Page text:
In West Virginia, the people of McDowell County cant get jobs, and recently lost their biggest employer the local Walmart store. They describe the devastating loss of jobs, community and access to fresh food
When Walmart left town, it didnt linger over the goodbyes. It slashed the prices on all its products, stripped the shelves bare, and vanished, leaving behind only the ghostly shadow of its famous brand name and gold star logoon the front wall of a deserted shell.
The departure was so quick that telltale signs remain of the getaway, like smoldering ashes in the fireplaces of an evacuated town. Notices still taped to the glass entranceway record with tombstone-like precision the exact moment that the supercenter was shuttered: Store closed at 7pm, Thursday 28 January 2016.
Ten years. Thats all the time it took for the store to rise up in a clearing of the lush forest of West Virginias coal country and then disappear again, as though it had never been there.
But for the people of McDowell County proud country folk laboring under the burdens of high unemployment, low income and endemic ill health even such a fleeting visit to this rural backwater by the worlds largest retailer had a profound impact. Both in the arrival, and in the hasty leaving.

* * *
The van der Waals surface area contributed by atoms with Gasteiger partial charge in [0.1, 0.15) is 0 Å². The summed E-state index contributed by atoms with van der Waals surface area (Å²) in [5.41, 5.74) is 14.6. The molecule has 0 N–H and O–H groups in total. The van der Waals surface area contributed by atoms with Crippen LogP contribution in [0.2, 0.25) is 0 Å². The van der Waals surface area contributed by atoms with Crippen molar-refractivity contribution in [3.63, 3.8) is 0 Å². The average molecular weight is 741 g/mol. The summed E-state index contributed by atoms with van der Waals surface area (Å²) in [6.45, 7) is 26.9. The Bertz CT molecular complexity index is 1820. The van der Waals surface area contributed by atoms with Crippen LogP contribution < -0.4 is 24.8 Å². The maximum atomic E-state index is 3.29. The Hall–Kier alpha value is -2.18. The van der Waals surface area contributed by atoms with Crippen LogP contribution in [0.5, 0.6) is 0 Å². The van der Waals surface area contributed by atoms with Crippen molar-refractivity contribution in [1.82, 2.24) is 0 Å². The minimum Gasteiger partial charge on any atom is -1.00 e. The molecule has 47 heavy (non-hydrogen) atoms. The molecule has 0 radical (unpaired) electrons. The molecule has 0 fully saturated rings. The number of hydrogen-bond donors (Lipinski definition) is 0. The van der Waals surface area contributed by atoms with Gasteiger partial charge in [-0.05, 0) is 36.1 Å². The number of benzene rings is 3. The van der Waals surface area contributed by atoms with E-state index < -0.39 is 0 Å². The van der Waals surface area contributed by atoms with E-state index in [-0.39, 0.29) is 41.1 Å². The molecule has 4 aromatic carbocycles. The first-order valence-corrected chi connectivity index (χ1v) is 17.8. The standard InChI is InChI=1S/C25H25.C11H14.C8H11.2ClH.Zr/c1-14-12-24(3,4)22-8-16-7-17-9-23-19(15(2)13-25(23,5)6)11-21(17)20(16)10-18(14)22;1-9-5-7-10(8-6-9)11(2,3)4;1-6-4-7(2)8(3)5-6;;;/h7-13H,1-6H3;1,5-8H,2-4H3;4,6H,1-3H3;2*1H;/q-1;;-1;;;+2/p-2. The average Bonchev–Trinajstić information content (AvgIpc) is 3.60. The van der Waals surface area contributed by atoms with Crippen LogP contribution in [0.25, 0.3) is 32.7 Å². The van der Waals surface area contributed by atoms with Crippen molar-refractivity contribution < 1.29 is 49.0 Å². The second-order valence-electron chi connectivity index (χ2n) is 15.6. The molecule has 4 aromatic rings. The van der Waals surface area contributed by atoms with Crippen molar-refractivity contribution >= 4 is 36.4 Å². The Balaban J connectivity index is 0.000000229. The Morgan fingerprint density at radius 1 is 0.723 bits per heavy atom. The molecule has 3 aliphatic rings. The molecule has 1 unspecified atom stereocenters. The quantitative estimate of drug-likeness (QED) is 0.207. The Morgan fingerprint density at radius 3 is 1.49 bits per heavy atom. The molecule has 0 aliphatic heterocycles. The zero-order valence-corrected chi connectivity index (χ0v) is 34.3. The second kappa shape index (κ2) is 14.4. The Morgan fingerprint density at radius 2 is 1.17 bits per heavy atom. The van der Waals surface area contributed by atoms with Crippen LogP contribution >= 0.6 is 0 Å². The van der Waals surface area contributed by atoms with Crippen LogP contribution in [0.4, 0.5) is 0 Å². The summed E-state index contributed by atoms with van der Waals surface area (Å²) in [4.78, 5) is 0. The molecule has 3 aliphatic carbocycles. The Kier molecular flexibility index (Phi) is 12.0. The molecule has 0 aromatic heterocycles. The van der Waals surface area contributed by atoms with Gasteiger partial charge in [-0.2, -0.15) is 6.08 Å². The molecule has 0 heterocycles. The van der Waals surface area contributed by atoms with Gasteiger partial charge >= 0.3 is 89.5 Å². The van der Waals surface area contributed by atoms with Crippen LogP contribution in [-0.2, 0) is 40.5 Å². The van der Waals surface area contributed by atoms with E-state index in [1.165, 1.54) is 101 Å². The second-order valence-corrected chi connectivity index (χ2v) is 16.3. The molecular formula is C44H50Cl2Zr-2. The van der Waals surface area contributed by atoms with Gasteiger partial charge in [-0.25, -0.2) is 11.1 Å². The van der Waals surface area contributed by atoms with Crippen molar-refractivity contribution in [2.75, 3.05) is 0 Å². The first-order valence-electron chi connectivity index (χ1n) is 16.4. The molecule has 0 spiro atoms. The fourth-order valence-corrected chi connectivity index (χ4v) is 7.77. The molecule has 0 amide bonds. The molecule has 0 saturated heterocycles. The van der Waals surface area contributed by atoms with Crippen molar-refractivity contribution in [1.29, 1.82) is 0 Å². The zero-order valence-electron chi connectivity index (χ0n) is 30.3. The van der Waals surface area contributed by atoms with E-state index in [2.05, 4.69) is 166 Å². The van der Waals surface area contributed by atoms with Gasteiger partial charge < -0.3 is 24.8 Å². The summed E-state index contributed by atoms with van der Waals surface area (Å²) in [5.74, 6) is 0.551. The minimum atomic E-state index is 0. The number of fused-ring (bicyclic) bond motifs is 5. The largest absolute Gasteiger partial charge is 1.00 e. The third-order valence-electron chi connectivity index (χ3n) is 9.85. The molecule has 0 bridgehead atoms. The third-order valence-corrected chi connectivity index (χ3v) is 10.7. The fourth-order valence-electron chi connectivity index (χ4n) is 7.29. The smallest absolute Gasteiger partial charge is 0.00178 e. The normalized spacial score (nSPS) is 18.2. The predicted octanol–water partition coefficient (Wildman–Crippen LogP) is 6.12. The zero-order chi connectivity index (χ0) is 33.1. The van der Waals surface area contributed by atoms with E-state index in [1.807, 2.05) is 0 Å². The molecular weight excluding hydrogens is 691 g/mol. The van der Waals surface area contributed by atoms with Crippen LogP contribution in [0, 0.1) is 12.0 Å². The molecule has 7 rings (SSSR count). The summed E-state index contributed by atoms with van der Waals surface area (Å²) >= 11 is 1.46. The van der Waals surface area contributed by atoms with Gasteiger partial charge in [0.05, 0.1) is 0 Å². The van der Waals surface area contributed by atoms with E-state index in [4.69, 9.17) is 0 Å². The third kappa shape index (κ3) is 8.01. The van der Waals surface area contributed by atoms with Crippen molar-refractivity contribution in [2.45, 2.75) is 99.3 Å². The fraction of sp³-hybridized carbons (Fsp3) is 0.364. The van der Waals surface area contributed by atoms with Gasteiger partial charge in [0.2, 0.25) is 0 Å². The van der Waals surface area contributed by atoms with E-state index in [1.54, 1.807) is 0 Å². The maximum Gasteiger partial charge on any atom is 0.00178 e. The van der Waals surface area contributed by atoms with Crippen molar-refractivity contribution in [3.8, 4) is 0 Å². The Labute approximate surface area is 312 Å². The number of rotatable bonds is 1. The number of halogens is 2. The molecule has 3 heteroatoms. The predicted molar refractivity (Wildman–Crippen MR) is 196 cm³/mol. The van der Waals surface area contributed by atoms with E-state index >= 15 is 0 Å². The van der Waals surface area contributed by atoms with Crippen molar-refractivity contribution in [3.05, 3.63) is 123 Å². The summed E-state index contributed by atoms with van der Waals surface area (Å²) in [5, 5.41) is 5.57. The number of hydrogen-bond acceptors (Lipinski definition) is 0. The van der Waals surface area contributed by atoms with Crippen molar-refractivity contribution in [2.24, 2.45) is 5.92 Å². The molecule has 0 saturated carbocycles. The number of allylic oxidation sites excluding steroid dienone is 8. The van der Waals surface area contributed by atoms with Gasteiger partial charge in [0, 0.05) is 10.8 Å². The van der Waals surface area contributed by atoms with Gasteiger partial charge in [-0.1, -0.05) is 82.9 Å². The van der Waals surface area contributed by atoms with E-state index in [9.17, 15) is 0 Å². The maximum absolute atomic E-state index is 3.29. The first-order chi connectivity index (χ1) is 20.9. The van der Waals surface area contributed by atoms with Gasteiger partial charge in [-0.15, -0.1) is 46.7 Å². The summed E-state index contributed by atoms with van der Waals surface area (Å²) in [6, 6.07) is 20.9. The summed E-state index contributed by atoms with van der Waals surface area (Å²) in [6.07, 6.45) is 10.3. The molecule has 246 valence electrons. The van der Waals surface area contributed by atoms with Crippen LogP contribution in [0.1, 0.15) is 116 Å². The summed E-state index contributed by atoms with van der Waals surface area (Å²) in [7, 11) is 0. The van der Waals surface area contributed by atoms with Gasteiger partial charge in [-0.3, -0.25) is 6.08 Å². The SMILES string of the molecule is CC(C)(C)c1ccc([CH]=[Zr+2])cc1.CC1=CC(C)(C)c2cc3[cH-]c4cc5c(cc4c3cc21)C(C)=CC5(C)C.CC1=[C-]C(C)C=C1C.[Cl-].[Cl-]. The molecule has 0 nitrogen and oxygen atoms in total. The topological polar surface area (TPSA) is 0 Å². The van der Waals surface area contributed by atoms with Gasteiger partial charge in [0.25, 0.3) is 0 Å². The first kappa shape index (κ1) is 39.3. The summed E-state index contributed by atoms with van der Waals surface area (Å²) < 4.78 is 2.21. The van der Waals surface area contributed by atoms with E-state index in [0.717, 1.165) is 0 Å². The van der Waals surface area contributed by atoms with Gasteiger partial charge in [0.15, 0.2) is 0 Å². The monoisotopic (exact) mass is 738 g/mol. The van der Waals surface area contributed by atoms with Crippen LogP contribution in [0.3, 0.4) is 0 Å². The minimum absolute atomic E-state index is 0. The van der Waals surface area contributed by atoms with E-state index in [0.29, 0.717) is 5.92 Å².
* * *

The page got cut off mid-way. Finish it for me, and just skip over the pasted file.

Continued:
Wanda Church was present for both of these book-ends of the Walmart story one of a few workers who helped set up the store in October 2005 and then gut it 10 years, three months and two days later. She remembers the feeling of excitement and expectation as they stocked the supercenter for the very first time, turning it in just 20 days from an empty building into a teeming cathedral of retail capitalism.
It was amazing what we were able to do, stocking the shelves from nothing to full in such a short time, she said, talking as she waited for her car to be repaired at a gas station over the road from the disused store. As if to underscore her enduring attachment to the corporation, she was wearing one of her old Walmart T-shirts.
She was there at the supercenter too on that fateful day last year when she and her fellow Walmart workers walked out of the store for the last time. We were all crying. It was a sad day for a lot of people. It was a sad day for me I spent more of those 10 years at Walmart than I did at my own home.